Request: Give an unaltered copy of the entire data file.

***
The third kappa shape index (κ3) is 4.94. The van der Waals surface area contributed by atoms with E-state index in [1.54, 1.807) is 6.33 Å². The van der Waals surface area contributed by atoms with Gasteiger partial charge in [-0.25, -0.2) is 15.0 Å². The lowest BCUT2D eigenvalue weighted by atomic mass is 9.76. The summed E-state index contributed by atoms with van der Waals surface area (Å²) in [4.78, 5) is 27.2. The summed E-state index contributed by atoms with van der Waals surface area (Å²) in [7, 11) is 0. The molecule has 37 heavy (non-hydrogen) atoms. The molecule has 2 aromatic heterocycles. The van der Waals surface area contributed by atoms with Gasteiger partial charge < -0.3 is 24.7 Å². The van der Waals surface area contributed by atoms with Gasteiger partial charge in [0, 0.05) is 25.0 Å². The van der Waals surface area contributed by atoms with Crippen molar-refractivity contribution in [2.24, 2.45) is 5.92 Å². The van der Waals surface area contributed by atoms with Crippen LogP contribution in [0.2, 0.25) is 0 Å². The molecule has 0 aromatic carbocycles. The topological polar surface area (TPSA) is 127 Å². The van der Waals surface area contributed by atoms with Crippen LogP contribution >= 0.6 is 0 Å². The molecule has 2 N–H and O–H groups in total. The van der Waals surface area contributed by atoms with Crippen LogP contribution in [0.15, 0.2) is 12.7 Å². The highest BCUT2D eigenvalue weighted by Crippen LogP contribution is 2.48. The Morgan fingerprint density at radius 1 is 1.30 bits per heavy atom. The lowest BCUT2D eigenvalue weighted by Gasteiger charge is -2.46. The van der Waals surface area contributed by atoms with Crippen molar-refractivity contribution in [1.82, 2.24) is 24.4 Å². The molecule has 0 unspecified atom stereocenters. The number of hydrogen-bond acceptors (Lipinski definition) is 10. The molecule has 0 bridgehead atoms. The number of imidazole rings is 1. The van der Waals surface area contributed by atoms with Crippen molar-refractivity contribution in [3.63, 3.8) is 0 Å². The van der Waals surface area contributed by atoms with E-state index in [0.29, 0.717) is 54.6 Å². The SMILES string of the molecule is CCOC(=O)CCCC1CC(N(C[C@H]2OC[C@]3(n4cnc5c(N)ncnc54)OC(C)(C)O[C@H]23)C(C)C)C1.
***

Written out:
The third kappa shape index (κ3) is 4.94. The van der Waals surface area contributed by atoms with E-state index in [1.54, 1.807) is 6.33 Å². The van der Waals surface area contributed by atoms with Gasteiger partial charge in [-0.25, -0.2) is 15.0 Å². The lowest BCUT2D eigenvalue weighted by atomic mass is 9.76. The summed E-state index contributed by atoms with van der Waals surface area (Å²) in [4.78, 5) is 27.2. The summed E-state index contributed by atoms with van der Waals surface area (Å²) in [7, 11) is 0. The molecule has 37 heavy (non-hydrogen) atoms. The molecule has 2 aromatic heterocycles. The van der Waals surface area contributed by atoms with Gasteiger partial charge < -0.3 is 24.7 Å². The van der Waals surface area contributed by atoms with Gasteiger partial charge in [0, 0.05) is 25.0 Å². The van der Waals surface area contributed by atoms with Crippen molar-refractivity contribution in [2.24, 2.45) is 5.92 Å². The van der Waals surface area contributed by atoms with Crippen LogP contribution in [0.2, 0.25) is 0 Å². The molecule has 0 aromatic carbocycles. The topological polar surface area (TPSA) is 127 Å². The van der Waals surface area contributed by atoms with Crippen LogP contribution >= 0.6 is 0 Å². The molecule has 2 N–H and O–H groups in total. The van der Waals surface area contributed by atoms with Crippen LogP contribution in [0.15, 0.2) is 12.7 Å². The highest BCUT2D eigenvalue weighted by Crippen LogP contribution is 2.48. The Morgan fingerprint density at radius 1 is 1.30 bits per heavy atom. The lowest BCUT2D eigenvalue weighted by Gasteiger charge is -2.46. The van der Waals surface area contributed by atoms with Crippen molar-refractivity contribution in [1.82, 2.24) is 24.4 Å². The molecule has 0 unspecified atom stereocenters. The number of hydrogen-bond acceptors (Lipinski definition) is 10. The molecule has 0 bridgehead atoms. The number of imidazole rings is 1. The van der Waals surface area contributed by atoms with Crippen molar-refractivity contribution in [3.63, 3.8) is 0 Å². The van der Waals surface area contributed by atoms with E-state index in [0.29, 0.717) is 54.6 Å². The SMILES string of the molecule is CCOC(=O)CCCC1CC(N(C[C@H]2OC[C@]3(n4cnc5c(N)ncnc54)OC(C)(C)O[C@H]23)C(C)C)C1.